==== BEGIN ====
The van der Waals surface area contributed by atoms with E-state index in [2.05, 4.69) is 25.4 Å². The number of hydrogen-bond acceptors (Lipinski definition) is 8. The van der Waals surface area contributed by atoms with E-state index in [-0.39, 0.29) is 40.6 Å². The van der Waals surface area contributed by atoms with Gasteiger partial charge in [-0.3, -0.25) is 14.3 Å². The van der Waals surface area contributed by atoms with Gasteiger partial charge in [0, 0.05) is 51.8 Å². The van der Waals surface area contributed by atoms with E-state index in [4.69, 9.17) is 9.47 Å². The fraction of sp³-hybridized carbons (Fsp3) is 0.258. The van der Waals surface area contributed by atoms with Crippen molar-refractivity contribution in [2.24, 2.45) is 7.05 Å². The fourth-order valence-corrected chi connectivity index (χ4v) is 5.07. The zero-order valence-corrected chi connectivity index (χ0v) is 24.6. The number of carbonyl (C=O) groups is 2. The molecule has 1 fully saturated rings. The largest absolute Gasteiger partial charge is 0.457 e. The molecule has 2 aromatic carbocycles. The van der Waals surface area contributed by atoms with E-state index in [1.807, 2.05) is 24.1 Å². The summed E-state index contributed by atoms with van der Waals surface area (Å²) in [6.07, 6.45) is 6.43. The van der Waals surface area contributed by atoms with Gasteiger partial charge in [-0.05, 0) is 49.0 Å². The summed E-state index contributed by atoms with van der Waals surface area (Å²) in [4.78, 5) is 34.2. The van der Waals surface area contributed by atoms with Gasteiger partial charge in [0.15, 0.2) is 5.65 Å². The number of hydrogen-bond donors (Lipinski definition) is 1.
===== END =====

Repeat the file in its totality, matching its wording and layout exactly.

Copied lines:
The van der Waals surface area contributed by atoms with E-state index in [2.05, 4.69) is 25.4 Å². The number of hydrogen-bond acceptors (Lipinski definition) is 8. The van der Waals surface area contributed by atoms with E-state index in [-0.39, 0.29) is 40.6 Å². The van der Waals surface area contributed by atoms with Gasteiger partial charge in [-0.3, -0.25) is 14.3 Å². The van der Waals surface area contributed by atoms with Gasteiger partial charge in [0, 0.05) is 51.8 Å². The van der Waals surface area contributed by atoms with E-state index in [4.69, 9.17) is 9.47 Å². The fraction of sp³-hybridized carbons (Fsp3) is 0.258. The van der Waals surface area contributed by atoms with Crippen molar-refractivity contribution in [2.24, 2.45) is 7.05 Å². The fourth-order valence-corrected chi connectivity index (χ4v) is 5.07. The zero-order valence-corrected chi connectivity index (χ0v) is 24.6. The number of carbonyl (C=O) groups is 2. The molecule has 1 fully saturated rings. The largest absolute Gasteiger partial charge is 0.457 e. The molecule has 2 aromatic carbocycles. The van der Waals surface area contributed by atoms with E-state index in [1.807, 2.05) is 24.1 Å². The summed E-state index contributed by atoms with van der Waals surface area (Å²) in [6.07, 6.45) is 6.43. The van der Waals surface area contributed by atoms with Gasteiger partial charge in [-0.05, 0) is 49.0 Å². The summed E-state index contributed by atoms with van der Waals surface area (Å²) in [4.78, 5) is 34.2. The van der Waals surface area contributed by atoms with Gasteiger partial charge in [0.15, 0.2) is 5.65 Å². The number of hydrogen-bond donors (Lipinski definition) is 1.